Plastic revolutions

18 May 2021



Through investment, innovative projects and start-ups, the Alliance to End Plastic Waste is committed to removing plastic waste in the environment. To learn more about how it is doing this and its progress against targets, Matthew Rogerson speaks to Nicholas Kolesch, vice-president of projects.


The subject of plastic packaging waste is an emotive, hot topic. Consumers are concerned that we are not doing enough to prevent vast quantities of plastics infiltrating our oceans and land, and brand owners and their supply chains are trying to find a way to keep using a material that maintains its engineering excellence without causing the waste that leads to consumer discontent. Enter the Alliance to End Plastic Waste, formed in January 2019. Its mission is to end plastic waste through collaborative and collective action. Over 80 member companies, project partners, allies and supporters are committed to ending plastic waste in the environment.

“Our goal of ending plastic waste in the environment is multifaceted and takes into account that there are a number of different solutions out there,” explains Nicholas Kolesch, vice-president of projects at the organisation. “One of our first actions was to identify a number of themes that we wanted to work around and on that could address this plastic waste challenge in many ways.”

The themes are linked to the alliance’s founding pillars – in infrastructure, innovation, education, engagement and clean-up. And, as time has passed, it has further identified a number of other important thematic areas too.

“The first,” begins Kolesch, “is getting communities on to the waste management hierarchy. This is to ensure solutions or projects make sure plastic waste and other waste is collected. So far this is mainly engaging with cities – improving collection, sanitation and essentials needed to put a waste management system in place. There are a few projects in this area, putting in an integrated waste management system for a specific community.

“We recognise we all have a role to play in addressing the plastic waste challenge. As consumers, we all need to be aware of how we’re interacting with both what we buy in terms of packaging and products, as well as how we treat it when it’s reached the end of its use with us.”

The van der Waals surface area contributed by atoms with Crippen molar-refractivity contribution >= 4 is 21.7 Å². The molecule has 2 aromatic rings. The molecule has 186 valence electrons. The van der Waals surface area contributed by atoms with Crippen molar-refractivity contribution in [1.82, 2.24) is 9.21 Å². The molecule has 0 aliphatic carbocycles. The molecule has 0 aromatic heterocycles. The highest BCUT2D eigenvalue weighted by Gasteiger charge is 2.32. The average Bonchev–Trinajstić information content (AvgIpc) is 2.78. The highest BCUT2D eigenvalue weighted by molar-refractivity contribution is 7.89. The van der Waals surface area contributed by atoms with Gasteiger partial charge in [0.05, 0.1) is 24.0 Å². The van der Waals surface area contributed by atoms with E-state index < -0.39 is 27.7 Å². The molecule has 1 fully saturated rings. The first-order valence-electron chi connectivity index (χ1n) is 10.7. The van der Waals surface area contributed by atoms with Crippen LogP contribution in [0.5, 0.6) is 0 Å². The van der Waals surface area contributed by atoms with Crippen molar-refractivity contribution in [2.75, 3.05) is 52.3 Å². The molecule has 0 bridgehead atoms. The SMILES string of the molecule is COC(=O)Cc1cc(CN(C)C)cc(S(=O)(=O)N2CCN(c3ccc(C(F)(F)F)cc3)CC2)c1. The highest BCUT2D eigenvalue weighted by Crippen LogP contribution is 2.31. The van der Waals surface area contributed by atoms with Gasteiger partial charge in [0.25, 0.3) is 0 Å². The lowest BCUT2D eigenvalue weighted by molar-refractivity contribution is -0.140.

“The second is creating value for recyclates. Specifically, how to drive demand generation for plastic waste, so there is an incentive to effectively get it out of the environment. How to collect and valorise plastic at scale. There will be some announcements in the coming months of new projects that are effectively driving that value for recycling. I think the foundation is the recognition that plastic waste absolutely has value as a waste, and it can be recovered.”

Kolesch calls the next theme ‘advanced recovery and recycling’. As the name may indicate, it’s about looking at technologies that can improve the segregation of the waste. “Plastic waste is collected through advanced recovery, but there’s also chemical recycling or advanced recycling, where different technologies can be deployed to bring value to what would otherwise be seen as very low-value plastic waste. We are looking at a number of partners for this that can implement chemical recycling facilities, as well as those technologies that can be utilised in support.

“The fourth area is improving the ability of plastic waste to be valorised in the future – so really being a participant in the circular economy. This includes the simplification of plastic products, of packaging and more, which can drive and ease recycling.” And Kolesch describes the final pillar, “Societal behaviour. We recognise we all have a role to play in addressing the plastic waste challenge. As consumers, we all need to be aware of how we’re interacting with both what we buy in terms of packaging and products, as well as how we treat it when it’s reached the end of its use with us. This is building on the education and engagement pillar of the Alliance, in addition to collaboration with governments and other producers.” It’s a worthy assault on prevailing wisdom.

Plastic misconceptions

Kolesch is under no illusions as to where the biggest challenges are: life-cycle analysis and comparisons or material alternatives. And, perhaps surprisingly, he also continues to see the presence of plastic in the future of packaging, albeit firmly nestled in a proper and effective circular economy. “If we take a very broad view, what is the most efficient and sustainable way to provide goods and services for all people on the planet? Plastic packaging has its place, and is probably the most carbon-efficient method to protect and pack all those goods to fulfil demand.

“The key misconception, mainly among consumers, is that alternatives are better than plastic. Various materials have their place in various applications. I think most of the studies that we have come across – and most of the scientific work – is showing that plastic packaging solutions have the best life-cycle assessment.” It’s a radical, though realistic, perspective.

The challenge comes with ensuring the creation of a proper circular economy – and that, by extension, the plastic does not continue devolving into waste.